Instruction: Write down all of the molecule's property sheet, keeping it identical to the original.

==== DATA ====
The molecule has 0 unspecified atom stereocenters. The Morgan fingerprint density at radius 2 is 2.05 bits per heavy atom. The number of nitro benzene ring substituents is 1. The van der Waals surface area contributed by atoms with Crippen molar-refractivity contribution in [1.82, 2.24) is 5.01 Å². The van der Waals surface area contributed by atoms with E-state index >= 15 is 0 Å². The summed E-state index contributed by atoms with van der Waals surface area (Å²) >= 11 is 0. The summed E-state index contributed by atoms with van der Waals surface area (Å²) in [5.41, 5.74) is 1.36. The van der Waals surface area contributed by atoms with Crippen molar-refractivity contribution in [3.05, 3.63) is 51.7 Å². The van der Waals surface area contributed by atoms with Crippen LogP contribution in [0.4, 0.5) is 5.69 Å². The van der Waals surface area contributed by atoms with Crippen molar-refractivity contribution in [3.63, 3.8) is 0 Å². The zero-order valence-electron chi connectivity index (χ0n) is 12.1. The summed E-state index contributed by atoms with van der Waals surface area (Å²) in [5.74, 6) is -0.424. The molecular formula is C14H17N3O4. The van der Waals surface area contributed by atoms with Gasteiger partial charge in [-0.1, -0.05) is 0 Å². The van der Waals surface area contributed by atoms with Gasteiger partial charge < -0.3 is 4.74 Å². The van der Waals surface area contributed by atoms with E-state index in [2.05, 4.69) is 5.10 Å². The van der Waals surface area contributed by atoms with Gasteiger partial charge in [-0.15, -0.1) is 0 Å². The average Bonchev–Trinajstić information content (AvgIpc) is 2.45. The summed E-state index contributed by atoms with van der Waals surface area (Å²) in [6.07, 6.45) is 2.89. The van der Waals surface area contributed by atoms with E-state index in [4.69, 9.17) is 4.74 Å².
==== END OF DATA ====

The molecule has 0 unspecified atom stereocenters. The Morgan fingerprint density at radius 2 is 2.05 bits per heavy atom. The number of nitro benzene ring substituents is 1. The van der Waals surface area contributed by atoms with Crippen molar-refractivity contribution in [1.82, 2.24) is 5.01 Å². The van der Waals surface area contributed by atoms with E-state index >= 15 is 0 Å². The summed E-state index contributed by atoms with van der Waals surface area (Å²) >= 11 is 0. The summed E-state index contributed by atoms with van der Waals surface area (Å²) in [5.41, 5.74) is 1.36. The van der Waals surface area contributed by atoms with Crippen molar-refractivity contribution in [3.05, 3.63) is 51.7 Å². The van der Waals surface area contributed by atoms with Crippen LogP contribution in [0.4, 0.5) is 5.69 Å². The van der Waals surface area contributed by atoms with Crippen molar-refractivity contribution in [3.63, 3.8) is 0 Å². The zero-order valence-electron chi connectivity index (χ0n) is 12.1. The summed E-state index contributed by atoms with van der Waals surface area (Å²) in [5.74, 6) is -0.424. The molecular formula is C14H17N3O4. The van der Waals surface area contributed by atoms with Gasteiger partial charge in [-0.1, -0.05) is 0 Å². The van der Waals surface area contributed by atoms with Gasteiger partial charge < -0.3 is 4.74 Å². The van der Waals surface area contributed by atoms with E-state index in [2.05, 4.69) is 5.10 Å². The van der Waals surface area contributed by atoms with Gasteiger partial charge in [-0.15, -0.1) is 0 Å². The average Bonchev–Trinajstić information content (AvgIpc) is 2.45. The summed E-state index contributed by atoms with van der Waals surface area (Å²) in [6.07, 6.45) is 2.89. The van der Waals surface area contributed by atoms with E-state index in [4.69, 9.17) is 4.74 Å².